Reading repels students, attracts others

Iris Wright, Staff Writer

From newspapers to social media, and from books to tablets, reading has developed with time. Many students can invent hundreds of excuses to avoid books, but others would endure a dramatic lifestyle change without them.

“I love reading! I love being immersed in fictitious worlds created in books,” sophomore Anna Rowzee, an avid reader, said.

As new technology and busy schedules take up teens’ lives, the amount adolescences read has lessened. According to Time magazine, from 1984 to 2014 the percent of 17-year-olds who hardly ever read for pleasure went from 9 percent to 27 percent.

“I think not enough teens read,” sophomore Claire Palmer said. “But it’s most likely because teens don’t see the point in reading.”

School already demands seven hours, five days a week, plus the time students spend in extra-curricular activities and completing assignments. Reading takes focus, and often teens find other ways to spend their time.

“I spend hours at times reading the same book,” junior Sam Jackson said. “[Teenager’s] reading habits have decreased in preference of video games, television and social media.”

Even though it takes up precious time, many people see value in reading, such as improved intellect.

“Reading expands a person’s vocabulary and improves their memory and imagination,” Rowzee said.

Since intelligence is often measured by tests that require reading, it makes sense that it appears to be an indication of smarts. Many occupations also require reading abilities.

“Inevitably in your life you are going to be reading and filling out paperwork, so it is useful,” sophomore Payton Irwin said.

However, reading can also excel a person’s ability to interact with others and assess real-life situations. A 2005 study at the University of Toronto suggested reading fiction can improve social skills and empathy.

“The more familiar you are with words and situation of others, the more you will be able to adjust to situations in your life,” Irwin said.

Many students read not just for enjoyment, but also to learn information and stay up-to-date with the events in their country and world.

“The more you read, the more you know,” Palmer said.

When resources do not stare a young adult in the face, though, the student is likely to miss out on them. It comes down to convenience, which is why schools have libraries and public libraries are government funded.

“How is someone supposed to read if they don’t have access to books?” Palmer said.

More convenient than a local library or bookstore, many books are available for download on mobile devices. Many are even free or can be read straight off the internet on a PDF.

“Since this is the age of technology, if more books were available online I think more people would read more of them,” Jocelyn Scott, sophomore, said.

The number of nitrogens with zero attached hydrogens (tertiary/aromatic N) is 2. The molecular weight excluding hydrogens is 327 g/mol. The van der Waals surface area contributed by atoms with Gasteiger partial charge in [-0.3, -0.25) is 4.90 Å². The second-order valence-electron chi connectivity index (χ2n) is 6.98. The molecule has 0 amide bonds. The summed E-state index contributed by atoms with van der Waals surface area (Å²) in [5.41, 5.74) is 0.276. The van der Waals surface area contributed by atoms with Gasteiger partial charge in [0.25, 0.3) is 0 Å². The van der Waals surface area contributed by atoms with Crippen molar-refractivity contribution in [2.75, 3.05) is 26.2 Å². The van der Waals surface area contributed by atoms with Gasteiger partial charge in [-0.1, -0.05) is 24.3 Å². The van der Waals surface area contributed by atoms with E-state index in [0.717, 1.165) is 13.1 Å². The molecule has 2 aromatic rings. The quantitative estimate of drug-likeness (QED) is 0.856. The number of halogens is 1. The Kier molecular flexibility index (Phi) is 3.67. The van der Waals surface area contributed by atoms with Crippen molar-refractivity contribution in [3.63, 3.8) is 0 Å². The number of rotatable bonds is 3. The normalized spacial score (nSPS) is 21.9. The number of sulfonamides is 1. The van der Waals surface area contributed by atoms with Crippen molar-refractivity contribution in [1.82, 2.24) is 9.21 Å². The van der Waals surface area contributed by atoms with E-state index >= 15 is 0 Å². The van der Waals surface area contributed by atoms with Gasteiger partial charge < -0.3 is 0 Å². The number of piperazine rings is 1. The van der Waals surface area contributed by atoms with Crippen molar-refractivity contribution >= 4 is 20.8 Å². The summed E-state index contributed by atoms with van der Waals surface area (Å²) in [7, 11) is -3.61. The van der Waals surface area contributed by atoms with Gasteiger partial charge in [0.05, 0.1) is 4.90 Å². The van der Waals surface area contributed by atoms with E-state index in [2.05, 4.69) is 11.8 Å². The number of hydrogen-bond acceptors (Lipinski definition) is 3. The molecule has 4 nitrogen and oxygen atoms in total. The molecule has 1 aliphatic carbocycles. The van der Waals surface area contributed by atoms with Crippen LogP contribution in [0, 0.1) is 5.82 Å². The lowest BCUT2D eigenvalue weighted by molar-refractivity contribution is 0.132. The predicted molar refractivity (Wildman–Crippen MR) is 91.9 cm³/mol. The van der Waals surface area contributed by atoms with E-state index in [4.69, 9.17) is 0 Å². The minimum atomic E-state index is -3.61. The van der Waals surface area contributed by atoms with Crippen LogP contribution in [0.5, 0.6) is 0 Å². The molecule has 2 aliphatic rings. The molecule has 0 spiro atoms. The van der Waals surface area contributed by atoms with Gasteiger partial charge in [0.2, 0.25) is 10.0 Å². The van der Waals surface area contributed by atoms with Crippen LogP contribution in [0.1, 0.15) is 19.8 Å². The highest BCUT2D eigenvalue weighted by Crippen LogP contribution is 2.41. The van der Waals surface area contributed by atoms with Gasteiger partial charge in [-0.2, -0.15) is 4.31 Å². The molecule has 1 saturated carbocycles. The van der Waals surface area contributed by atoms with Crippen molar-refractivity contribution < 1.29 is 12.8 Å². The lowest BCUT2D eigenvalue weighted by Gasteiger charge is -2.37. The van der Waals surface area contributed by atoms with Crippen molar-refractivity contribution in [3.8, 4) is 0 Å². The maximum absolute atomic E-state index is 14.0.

Even with books surrounding students, they may still neglect reading except when necessary for school assignments.

“Having access to books does not necessarily mean teens will read more,” Rowzee said. “If a person does not want to read, they will not read.”

Since there are so many reasons to read, the question remains as to why many teens dread picking up a book. One reason is simple disinterest paired with an abundance of distractions.

“It’s just the motivation and the want to read that some lack,” Scott said. “Teens nowadays are so consumed by their phones and the media that they might feel as if they don’t need to read.”

Many teens spend significantly more time reading social media feeds than reading books. This type of reading demands less commitment and is organized in easy-to-consume burst of information.

“Social media feeds are more condensed reading meant for purely entertainment and sometimes information,” Jackson said.

Another reason teens avoid books is linked to experiences reading in academic settings. For English class, everyone must read works they would likely not have chosen outside of school.

“[I would rather read] on my own, because then I can pick books that I won’t find boring and there isn’t stress to finish,” Palmer said.

When students are forced to read they are more likely to look at reading as burdensome.

“When I was younger teachers were happy I was reading at all; now I’m forced to read Shakespeare, which isn’t very fun at all,” Irwin said.

Students are far more likely to enjoy what they read when they have the freedom to choose.

“Everyone likes different things,” senior Allie Wilczek, essayist and poet, said. “It’s hard for me to get into a book and read it if I’m not interested.”

No matter how much a student dislikes analyzing assigned books, the skills taught through reading are meant to serve a student when they leave school.

“I like learning about the different elements of literature, but I don’t like having to read on a deadline,” senior Emilee Rowzee said.

One approach to reading is to remember that assigned reading is for dissection, while reading elsewhere is for enjoyment, escape and quenching curiosity.
“[reading] is like living another life,”Wilczek said.